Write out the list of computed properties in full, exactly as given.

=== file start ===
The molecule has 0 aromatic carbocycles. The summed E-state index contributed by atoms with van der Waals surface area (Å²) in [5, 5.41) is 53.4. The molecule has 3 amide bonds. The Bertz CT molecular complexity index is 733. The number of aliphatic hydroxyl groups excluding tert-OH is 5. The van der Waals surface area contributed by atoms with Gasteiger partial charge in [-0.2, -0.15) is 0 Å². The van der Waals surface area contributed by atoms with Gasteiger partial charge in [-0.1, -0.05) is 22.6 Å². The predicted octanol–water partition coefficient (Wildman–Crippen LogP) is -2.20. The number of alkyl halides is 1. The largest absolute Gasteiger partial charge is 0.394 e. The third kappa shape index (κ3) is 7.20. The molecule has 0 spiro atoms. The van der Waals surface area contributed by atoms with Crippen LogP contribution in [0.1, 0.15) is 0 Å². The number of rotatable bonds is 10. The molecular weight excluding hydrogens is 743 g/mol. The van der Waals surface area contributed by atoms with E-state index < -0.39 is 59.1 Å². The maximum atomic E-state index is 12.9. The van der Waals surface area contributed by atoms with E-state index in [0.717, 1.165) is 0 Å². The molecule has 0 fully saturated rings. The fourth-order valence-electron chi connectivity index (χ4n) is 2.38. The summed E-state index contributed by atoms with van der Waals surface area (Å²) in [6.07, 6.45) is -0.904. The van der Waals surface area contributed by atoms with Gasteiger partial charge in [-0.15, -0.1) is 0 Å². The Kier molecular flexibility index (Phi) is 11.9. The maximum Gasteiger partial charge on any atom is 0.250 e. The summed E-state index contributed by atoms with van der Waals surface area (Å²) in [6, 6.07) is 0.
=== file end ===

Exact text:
The molecule has 0 aromatic carbocycles. The summed E-state index contributed by atoms with van der Waals surface area (Å²) in [5, 5.41) is 53.4. The molecule has 3 amide bonds. The Bertz CT molecular complexity index is 733. The number of aliphatic hydroxyl groups excluding tert-OH is 5. The van der Waals surface area contributed by atoms with Gasteiger partial charge in [-0.2, -0.15) is 0 Å². The van der Waals surface area contributed by atoms with Gasteiger partial charge in [-0.1, -0.05) is 22.6 Å². The predicted octanol–water partition coefficient (Wildman–Crippen LogP) is -2.20. The number of alkyl halides is 1. The largest absolute Gasteiger partial charge is 0.394 e. The third kappa shape index (κ3) is 7.20. The molecule has 0 spiro atoms. The van der Waals surface area contributed by atoms with Crippen LogP contribution in [0.1, 0.15) is 0 Å². The number of rotatable bonds is 10. The molecular weight excluding hydrogens is 743 g/mol. The van der Waals surface area contributed by atoms with E-state index < -0.39 is 59.1 Å². The maximum atomic E-state index is 12.9. The van der Waals surface area contributed by atoms with E-state index in [0.717, 1.165) is 0 Å². The molecule has 0 fully saturated rings. The fourth-order valence-electron chi connectivity index (χ4n) is 2.38. The summed E-state index contributed by atoms with van der Waals surface area (Å²) in [6.07, 6.45) is -0.904. The van der Waals surface area contributed by atoms with Gasteiger partial charge in [-0.15, -0.1) is 0 Å². The Kier molecular flexibility index (Phi) is 11.9. The maximum Gasteiger partial charge on any atom is 0.250 e. The summed E-state index contributed by atoms with van der Waals surface area (Å²) in [6, 6.07) is 0.